China's crushed "Golden Flowers" to bloom again

MELBOURNE (Reuters) - China’s hopes of a first grand slam finalist were crushed by two of the greats of the women’s game on Thursday but Li Na and Zheng Jie’s brilliant Australian Open run marked another step in the country’s inevitable rise.

China's Li Na returns a shot against Serena Williams of the U.S. during their semi-final match at the Australian Open tennis tournament in Melbourne January 28, 2010. REUTERS/Mick Tsikas

Dubbed China’s “Golden Flowers” by an appreciative media at home, Li and Zheng’s record-shattering path to the semi-finals at Melbourne Park ignited the draw and offered the astonishing possibility of an all-Chinese final.

That notion was snuffed out when a rampant Justine Henin thumped 35th-ranked Zheng 6-1 6-0 following Serena Williams’s 7-6 7-6 win over the 16th-seeded Li.

But like Russia’s rapid rise to tennis super-power status in the last 10 years, the world will need to get used to seeing more Chinese names at the business end of grand slams.

As with all sports, tennis was once denounced as bourgeois and decadent, and banned in China under the rule of the late Mao Zedong, but the game has come along way in a very short time.

Olympic ambitions have played a big part, with the Communist Party leadership throwing resources, cash and foreign coaches into the game to produce players who can bolster medal counts.

The country’s Soviet-style sports system produced a shock gold in Athens in 2004, when Sun Tiantian and Li Ting took the women’s doubles title, the same year Li broke through for China’s first tour win in the southern city of Guangzhou.

Zheng, who has vied with Li for the number one status in China in recent years, then partnered Yan Zi to clinch the country’s first doubles grand slam titles at the Australian Open and Wimbledon in 2006.

Li’s breakthrough quarter-final at Wimbledon the same year, followed by Zheng’s semi-final there in 2008, continued China’s steady march.


While well into middle-age by tennis standards, 27-year-old Li and 26-year-old Zheng are now playing the best tennis of their lives, surprising themselves with their own progress.

“My goal was to make the top 10 this year, but I’ve already done that,” said Li, whose quarter-final win over Venus Williams ensured she will pass the milestone when the new rankings are published on Monday.

“So next, maybe (go for the) top five, like step by step.”

Zheng, whose ranking peaked at 15 last year, will also break back into the top 20, after injuries and indifferent results at the grand slams last year sent it dipping to the 30s.

The two players form the vanguard of China’s push into the top ranks of world tennis and along with Yan and 43rd-ranked Peng Shuai, have been rewarded with freedoms rarely granted at home, where top athletes remain yoked to the state sport system.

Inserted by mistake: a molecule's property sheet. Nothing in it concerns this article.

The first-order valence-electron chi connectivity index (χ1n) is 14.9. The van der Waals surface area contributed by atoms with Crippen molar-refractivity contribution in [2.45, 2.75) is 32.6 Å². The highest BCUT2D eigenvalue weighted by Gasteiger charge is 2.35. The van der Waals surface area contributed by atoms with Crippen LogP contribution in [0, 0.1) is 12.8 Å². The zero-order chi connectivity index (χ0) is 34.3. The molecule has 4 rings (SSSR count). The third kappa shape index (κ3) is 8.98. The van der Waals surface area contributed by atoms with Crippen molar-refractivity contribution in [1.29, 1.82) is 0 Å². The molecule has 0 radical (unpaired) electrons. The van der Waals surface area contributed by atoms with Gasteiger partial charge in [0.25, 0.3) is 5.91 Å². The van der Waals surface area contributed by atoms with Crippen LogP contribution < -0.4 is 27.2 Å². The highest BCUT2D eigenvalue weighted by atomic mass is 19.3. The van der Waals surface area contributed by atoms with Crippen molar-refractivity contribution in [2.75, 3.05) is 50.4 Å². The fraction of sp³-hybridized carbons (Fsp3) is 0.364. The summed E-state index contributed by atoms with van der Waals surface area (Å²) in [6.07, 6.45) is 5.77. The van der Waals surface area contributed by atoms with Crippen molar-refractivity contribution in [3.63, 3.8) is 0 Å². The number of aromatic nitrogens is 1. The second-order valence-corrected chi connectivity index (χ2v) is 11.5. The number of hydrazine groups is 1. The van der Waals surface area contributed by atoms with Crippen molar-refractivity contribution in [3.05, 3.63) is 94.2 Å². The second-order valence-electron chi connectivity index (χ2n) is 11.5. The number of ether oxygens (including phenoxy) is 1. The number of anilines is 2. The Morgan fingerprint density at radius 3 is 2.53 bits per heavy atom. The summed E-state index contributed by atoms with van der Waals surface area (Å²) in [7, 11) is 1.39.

After increasing friction between players and officials over training arrangements and pay, the Chinese Tennis Association allowed the four to “fly away” and organise their own coaches, tours and scheduling.

The decision, while criticised by more conservative officials in China, has been validated with Li and Zheng’s success at Melbourne Park.

Both players have said they have benefited from the freedom to train and rest at will, and from more specialist coaching available to them. They have also vowed to learn from their semi-final lessons and believe they have room for improvement.

“It wasn’t just that I made the last four. It’s because the things I’ve done in training really came out here so it’s been a good harvest,” said Zheng, a feisty counter-puncher who has hired American coach Nick Bollettieri to improve her serve.

Li, a hard-hitter with all the tools to succeed in the power-dominated modern game, has hired Swede Thomas Hogstedt and has shown a tougher mental edge after previously appearing brittle under pressure.

While not a single Chinese man appeared in the draw at Melbourne Park, junior champions are being groomed and a breakthrough tour win from the other sex may only be “three to five years away”, Hogstedt told local media.

Li and Zheng’s performance at Melbourne Park should inspire more young Chinese to pick up rackets but has also, Zheng conceded, put more pressure on them to keep the good times rolling.

“I wouldn’t say I like (that kind of pressure), but I think I can do my best to adapt to it,” she said.

“I hope more people can watch tennis and get involved, but of course this will require more good results.”